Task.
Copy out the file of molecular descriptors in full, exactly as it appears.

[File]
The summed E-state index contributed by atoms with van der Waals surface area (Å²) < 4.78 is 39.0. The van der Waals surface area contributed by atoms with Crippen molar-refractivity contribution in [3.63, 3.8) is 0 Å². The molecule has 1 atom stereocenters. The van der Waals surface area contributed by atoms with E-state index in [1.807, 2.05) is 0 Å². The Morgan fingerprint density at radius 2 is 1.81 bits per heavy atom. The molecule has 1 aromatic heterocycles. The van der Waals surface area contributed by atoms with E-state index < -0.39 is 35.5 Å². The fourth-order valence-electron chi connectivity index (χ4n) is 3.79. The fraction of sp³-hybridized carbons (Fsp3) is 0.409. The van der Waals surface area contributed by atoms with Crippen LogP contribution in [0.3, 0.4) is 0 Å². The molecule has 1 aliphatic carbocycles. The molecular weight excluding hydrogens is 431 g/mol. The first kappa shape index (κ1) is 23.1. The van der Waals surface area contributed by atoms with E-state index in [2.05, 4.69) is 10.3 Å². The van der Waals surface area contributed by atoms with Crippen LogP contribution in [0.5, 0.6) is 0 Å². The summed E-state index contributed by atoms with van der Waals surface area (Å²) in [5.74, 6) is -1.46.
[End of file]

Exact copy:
The summed E-state index contributed by atoms with van der Waals surface area (Å²) < 4.78 is 39.0. The van der Waals surface area contributed by atoms with Crippen molar-refractivity contribution in [3.63, 3.8) is 0 Å². The molecule has 1 atom stereocenters. The van der Waals surface area contributed by atoms with E-state index in [1.807, 2.05) is 0 Å². The Morgan fingerprint density at radius 2 is 1.81 bits per heavy atom. The molecule has 1 aromatic heterocycles. The van der Waals surface area contributed by atoms with E-state index < -0.39 is 35.5 Å². The fourth-order valence-electron chi connectivity index (χ4n) is 3.79. The fraction of sp³-hybridized carbons (Fsp3) is 0.409. The van der Waals surface area contributed by atoms with Crippen LogP contribution in [0.3, 0.4) is 0 Å². The molecule has 1 aliphatic carbocycles. The molecular weight excluding hydrogens is 431 g/mol. The first kappa shape index (κ1) is 23.1. The van der Waals surface area contributed by atoms with E-state index in [2.05, 4.69) is 10.3 Å². The van der Waals surface area contributed by atoms with Crippen LogP contribution in [0.5, 0.6) is 0 Å². The summed E-state index contributed by atoms with van der Waals surface area (Å²) in [5.74, 6) is -1.46.